This morning five sleek canoes slipped into Lake Itasca, the headwaters of the Mississippi. A member of the crew paddling the length of the river is a Whitefish Bay native.
The words “Paddle Forward” may be hand-painted on the canoes, but you need only meet Martha Brummitt to recognize the trip is serious business.
“Our aim is go 30 miles a day on average...but other days we plan to go 50 or 60 miles when the conditions are right. It flows really fast,” Brummitt says.
The trip’s inspiration came from a fellow adventurer.
“The Paddle Forward expedition is part of a young nonprofit based out of Minneapolis. And that was started by a woman named Natalie Warren. She is one of the first two women to paddle from Minneapolis to the Hudson Bay,” Brummitt says.
The nonprofit takes teens and adults on river trips – blending outdoor recreation with environmental education.
Brummitt says the Mississippi expedition has set more ambitious goals. Its crew will interact daily via the web with nearly three-dozen classrooms, grade school through high school.
“When you sign up your class, a teacher gains access to a variety of activities for their math or science class and then we also have a virtual scavenger hunt,” Brummitt says.
The students will be able to follow the Mississippi trekkers and even share “science” – such as water quality information they dig into back at school. Brummitt hopes more join along the way.
“Our aim is to have a national dialogue amongst all of these classrooms,” Brummitt says.
One crew member won’t be paddling, instead her assignment is videography. Brummitt says she’ll chronicle people the paddlers meet along the way. They plan to distill the “footage” into a documentary.
“Which is going to be called Voices of the Mississippi River. We want to (use our adventure of the 11 of us as an avenue to) capture the relationship that they have and what they have to say about the Mississippi River,” Brummitt says.
Brummitt says her team’s focus is to listen and learn.
“ I think there are so many factors to the Mississippi River from environmental, to historical and recreational. Even employment. I just learned that over a million people have jobs directly depend on the river and beyond that there are many, many more whose jobs indirectly depend on the river,” Brummitt says.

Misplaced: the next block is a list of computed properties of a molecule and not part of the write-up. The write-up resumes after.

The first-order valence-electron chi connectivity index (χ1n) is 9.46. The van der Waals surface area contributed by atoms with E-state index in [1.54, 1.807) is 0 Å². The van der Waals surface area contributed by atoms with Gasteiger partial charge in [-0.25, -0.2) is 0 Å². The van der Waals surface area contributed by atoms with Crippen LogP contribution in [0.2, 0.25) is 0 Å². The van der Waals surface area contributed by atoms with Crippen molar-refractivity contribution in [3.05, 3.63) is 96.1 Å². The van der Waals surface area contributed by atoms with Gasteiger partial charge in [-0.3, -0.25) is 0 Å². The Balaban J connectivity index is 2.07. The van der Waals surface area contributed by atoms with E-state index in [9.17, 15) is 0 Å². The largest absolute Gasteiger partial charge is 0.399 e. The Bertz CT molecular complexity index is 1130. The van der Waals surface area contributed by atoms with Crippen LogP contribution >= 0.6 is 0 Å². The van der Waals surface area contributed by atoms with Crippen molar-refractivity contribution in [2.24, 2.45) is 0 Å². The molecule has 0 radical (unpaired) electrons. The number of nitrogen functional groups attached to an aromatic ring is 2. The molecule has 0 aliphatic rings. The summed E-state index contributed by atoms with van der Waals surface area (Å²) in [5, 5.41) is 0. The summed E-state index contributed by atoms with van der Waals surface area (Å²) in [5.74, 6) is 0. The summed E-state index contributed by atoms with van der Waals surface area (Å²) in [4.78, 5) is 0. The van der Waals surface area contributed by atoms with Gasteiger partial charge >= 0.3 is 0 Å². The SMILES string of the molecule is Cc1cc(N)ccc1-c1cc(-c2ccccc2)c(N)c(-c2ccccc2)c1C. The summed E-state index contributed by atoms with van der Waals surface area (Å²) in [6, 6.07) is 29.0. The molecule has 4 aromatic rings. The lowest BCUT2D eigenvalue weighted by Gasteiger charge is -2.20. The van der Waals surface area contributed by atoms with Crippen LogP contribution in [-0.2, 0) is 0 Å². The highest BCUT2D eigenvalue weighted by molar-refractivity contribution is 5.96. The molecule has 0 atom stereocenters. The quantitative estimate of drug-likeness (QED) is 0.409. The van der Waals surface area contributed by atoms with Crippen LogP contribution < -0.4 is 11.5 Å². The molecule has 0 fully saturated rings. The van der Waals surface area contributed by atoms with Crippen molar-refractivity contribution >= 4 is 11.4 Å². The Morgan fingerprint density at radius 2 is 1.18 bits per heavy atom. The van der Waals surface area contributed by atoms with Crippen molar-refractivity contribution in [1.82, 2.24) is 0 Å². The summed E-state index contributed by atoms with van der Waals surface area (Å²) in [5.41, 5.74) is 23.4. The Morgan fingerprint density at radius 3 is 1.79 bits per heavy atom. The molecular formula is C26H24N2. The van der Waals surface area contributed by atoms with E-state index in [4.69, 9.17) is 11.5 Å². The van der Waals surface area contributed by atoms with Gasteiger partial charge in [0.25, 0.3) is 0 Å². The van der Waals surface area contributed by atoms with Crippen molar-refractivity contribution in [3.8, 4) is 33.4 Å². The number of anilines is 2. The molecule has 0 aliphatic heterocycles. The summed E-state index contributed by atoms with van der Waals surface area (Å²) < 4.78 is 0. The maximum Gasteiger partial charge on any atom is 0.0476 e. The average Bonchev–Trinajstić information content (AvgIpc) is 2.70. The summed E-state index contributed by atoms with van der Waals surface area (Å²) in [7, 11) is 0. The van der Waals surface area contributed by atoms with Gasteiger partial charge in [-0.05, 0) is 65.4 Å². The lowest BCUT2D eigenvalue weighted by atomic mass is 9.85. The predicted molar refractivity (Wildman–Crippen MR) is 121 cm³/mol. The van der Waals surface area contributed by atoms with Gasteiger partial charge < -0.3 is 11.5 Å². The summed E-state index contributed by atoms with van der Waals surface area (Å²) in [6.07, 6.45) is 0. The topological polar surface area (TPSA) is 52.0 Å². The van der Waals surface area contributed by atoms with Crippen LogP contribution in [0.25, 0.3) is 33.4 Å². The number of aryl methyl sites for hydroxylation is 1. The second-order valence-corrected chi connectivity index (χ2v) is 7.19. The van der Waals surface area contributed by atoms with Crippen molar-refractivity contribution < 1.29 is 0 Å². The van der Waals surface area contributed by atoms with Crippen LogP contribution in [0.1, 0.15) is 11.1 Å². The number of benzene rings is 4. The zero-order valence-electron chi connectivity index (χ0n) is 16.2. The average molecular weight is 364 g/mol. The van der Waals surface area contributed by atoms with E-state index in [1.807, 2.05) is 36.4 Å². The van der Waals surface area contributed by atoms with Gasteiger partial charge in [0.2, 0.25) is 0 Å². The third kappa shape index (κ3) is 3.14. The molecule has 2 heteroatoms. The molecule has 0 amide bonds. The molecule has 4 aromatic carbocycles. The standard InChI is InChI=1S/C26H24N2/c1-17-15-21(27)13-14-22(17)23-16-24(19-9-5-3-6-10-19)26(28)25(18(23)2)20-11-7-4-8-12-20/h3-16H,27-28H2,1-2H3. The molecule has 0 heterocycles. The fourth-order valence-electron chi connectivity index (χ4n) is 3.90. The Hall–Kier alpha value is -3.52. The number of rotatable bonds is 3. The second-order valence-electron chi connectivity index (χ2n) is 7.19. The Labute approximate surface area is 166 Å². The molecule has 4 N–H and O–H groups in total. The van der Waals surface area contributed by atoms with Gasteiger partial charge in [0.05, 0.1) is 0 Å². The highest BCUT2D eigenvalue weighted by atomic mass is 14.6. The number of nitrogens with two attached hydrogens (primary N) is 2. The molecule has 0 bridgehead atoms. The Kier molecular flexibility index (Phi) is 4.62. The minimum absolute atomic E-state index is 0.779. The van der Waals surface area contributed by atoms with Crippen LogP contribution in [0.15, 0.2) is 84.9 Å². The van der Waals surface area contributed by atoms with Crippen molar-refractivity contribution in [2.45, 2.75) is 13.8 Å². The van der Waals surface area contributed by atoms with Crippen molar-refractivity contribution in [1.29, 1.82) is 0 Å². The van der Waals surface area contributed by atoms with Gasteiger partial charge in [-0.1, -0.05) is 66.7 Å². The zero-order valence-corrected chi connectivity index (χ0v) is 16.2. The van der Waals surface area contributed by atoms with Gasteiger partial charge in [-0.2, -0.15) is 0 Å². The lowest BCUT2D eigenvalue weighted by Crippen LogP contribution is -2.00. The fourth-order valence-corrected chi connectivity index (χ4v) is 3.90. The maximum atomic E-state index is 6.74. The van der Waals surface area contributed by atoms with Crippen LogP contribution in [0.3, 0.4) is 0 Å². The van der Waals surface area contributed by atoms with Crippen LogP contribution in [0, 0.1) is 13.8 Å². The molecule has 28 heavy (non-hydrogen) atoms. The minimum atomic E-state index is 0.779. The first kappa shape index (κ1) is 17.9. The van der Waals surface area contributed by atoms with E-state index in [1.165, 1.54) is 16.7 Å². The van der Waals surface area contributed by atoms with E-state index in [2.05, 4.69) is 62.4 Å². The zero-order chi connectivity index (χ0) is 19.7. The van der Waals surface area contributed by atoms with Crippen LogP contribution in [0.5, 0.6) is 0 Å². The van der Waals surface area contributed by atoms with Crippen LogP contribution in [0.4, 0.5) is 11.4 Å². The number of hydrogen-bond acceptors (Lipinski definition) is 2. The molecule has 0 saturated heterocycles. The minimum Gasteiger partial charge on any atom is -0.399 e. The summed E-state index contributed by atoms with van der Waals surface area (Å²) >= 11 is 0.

Her green eyes flash when she acknowledges - the crew hopes to drive home a deeper message.
“The Basin it’s extremely vast and it covers so many states. We want to try to get across that the impact of someone say in South Dakota is going to affect someone in New Orleans via the waterways and how the water travels from one destination to another,” Brummitt says.
Mastering the art of listening might be less challenging than the perils the river could hold for the paddlers.
"Barges and tugboats ; dams and the locks we’ll have to navigate and be cautious. We will be mindful of alligators towards the very end. there was an article we just found about a 792 pound alligator that was hunted recently in the Mississippi
What does she bring to the team?
"Ummmmm, we’re each to write two to three sentences to describe our character so we can work on our group dynamics before we set out. I described myself as some who is thoughtful, organized and energetic. And something that I bring to the group is I love planning logistics, so tgat;s why I’m in charge of coordinating the food and where all of it is being shipped. And I love canoeing – it’s one of most favorite things to do – so I’m really looking forward to paddling hard every day," Brummitt says.
You see the passion in the 24-year-old face.
She’ll have to do lots of paddling. The longest canoe trip Brummitt has made before this one was 460 miles on the Yukon. The Mississippi stretches 5 times longer.
Exciting yes, glamorous no!
“Mostly we’ll be wearing the same clothing for the entirety of the trip,” Brummitt says.
We will occasionally check in on that 10-week odyssey.